Depression doesn't ask if it's OK to visit

Just when you least expect it, depression sneaks up on you, writes Sarah Simons

Mental health: depression doesn't ask if it's OK to visit

Ooooh, she’s a crafty bastard is depression. She’s been hitching her wagon to my giddy-up since I was in my early teens, so surely it’s about time for her to piss off and leave me alone? But no. Unfortunately she’s here again. She’s always here, really, lurking on the perimeters of my consciousness, waiting for me to lose concentration so she can sneak in and set up camp.

Sometimes she pitches up as a reaction to something specific, a big life event that would trigger a change of mood in most people. Or she might wade in if I obsess over an unsettling moment, compulsively replaying it until it’s escalated into a devastating spectacle, sending me into a potty-fog of self doubt, en route. Sometimes she manifests when my stress cup is runnething over. And sometimes she sneaks into sad days and won’t leave.

This time is different. This time she’s come back in a whole new costume. She’s not here because I’ve had some explosion in my life to drag me down. There’s the usual patches of tricky stuff that loads of people experience at my age – parents, kids, work, money – but everyone has a story they’re living through. No, this time she’s just medical.


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'All I want to do is sleep'

In late January I had a kidney infection that knocked me flying. I’ve never had one before so didn’t know what was happening when I got a sudden sky high temperature, dizziness, exhaustion and abdominal pains that felt like early stages of labour. Antibiotics and a good kip worked wonders and I was right as rain in no time. But shortly after the infection shifted I got that virus. Not *the* virus, but the winter fluey thing that so many people have had – starts with a tickly throat and next thing you know you’re on your back for a week.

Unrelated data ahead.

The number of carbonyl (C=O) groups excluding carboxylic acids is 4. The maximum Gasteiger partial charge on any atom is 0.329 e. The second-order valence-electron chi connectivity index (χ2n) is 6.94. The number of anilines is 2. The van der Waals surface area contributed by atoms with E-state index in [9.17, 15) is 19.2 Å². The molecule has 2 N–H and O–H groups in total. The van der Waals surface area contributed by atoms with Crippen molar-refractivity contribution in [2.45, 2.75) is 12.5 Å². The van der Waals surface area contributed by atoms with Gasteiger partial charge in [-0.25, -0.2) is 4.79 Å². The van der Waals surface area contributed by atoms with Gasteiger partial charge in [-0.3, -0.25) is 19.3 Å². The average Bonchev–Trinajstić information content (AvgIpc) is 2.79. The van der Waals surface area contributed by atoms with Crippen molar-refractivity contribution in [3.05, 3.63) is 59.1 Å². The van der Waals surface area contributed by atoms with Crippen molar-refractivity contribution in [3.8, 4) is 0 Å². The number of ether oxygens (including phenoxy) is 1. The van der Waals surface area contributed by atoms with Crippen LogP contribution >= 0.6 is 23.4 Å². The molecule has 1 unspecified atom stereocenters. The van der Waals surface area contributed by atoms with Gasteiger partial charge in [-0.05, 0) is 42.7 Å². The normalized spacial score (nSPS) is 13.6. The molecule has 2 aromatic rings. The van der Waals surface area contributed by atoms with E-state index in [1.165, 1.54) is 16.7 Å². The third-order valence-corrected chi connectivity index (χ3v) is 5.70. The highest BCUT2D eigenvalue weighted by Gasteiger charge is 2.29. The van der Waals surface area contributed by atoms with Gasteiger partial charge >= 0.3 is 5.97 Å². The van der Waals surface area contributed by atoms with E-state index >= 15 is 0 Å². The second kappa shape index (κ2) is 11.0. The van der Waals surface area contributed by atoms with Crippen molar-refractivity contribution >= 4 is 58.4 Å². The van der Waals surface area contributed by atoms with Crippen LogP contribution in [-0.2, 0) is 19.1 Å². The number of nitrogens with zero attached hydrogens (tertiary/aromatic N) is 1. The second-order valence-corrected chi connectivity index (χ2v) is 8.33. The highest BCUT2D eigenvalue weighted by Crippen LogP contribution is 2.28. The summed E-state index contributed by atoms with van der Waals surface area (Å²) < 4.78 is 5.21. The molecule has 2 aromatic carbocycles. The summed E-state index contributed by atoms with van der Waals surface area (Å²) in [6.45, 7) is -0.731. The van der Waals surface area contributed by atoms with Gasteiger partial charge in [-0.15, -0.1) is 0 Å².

Both of these were something ’n’ nothing ailments, and physically I’m as fit as a fiddle, now. However, that wrong ‘un saw her chance and slipped in while I was off my guard. I’ll be honest pals, it’s a real struggle to get through the day at the moment without giving into the urge to sit cross-legged under a table and weep. Either that, or a have a kip. All I want to do is sleep.

What’s even more confusing and ever so frustrating to rationalise, is that I’m not at all sad. I’m not. I’m just as capable of enjoying a right laugh as I ever was. It’s weird. This time it feels like madam has gone into my mind’s fuse box, flicked on all her usual depression switches, but then she’s got to the big one, the switch marked DESPERATELY UNHAPPY and thought, “Nah mate. I know what’ll mess with her. I won’t bother with that.”

'Depression doesn’t give you the choice'

It’s a head scratcher, ladies and gents, I can tell you.

Teaching while I’ve got that old nutbag renting space in my brain is difficult. I feel an acute sense of empathy with every person I meet. I am empathy incontinent. You might think this is a good thing, but I can assure you, it’s not. Professional distance is an important means of self-protection.

I also have far less patience with people who put effort into being a dick, especially the people who should know better. I’m having to monitor every word that comes out of my face, in case a real life response, rather than a professional one breaks loose and leaps out.

I will evict my unwelcome guest from her current, puzzling sojourn. And I am being proactive about it. I’m medicated, I take supplements, I exercise, I eat well. I even see an acupuncturist who, against every sceptical instinct I have about alternative-medicine-flimflammery, works absolute chuffin’ wonders.

I wish I didn’t have to constantly keep my eyes peeled in case a visit from that crafty bastard is on the cards. But sadly, depression doesn’t give you the choice.

Sarah Simons works in colleges and adult community education in the East Midlands and is the director of UKFEchat

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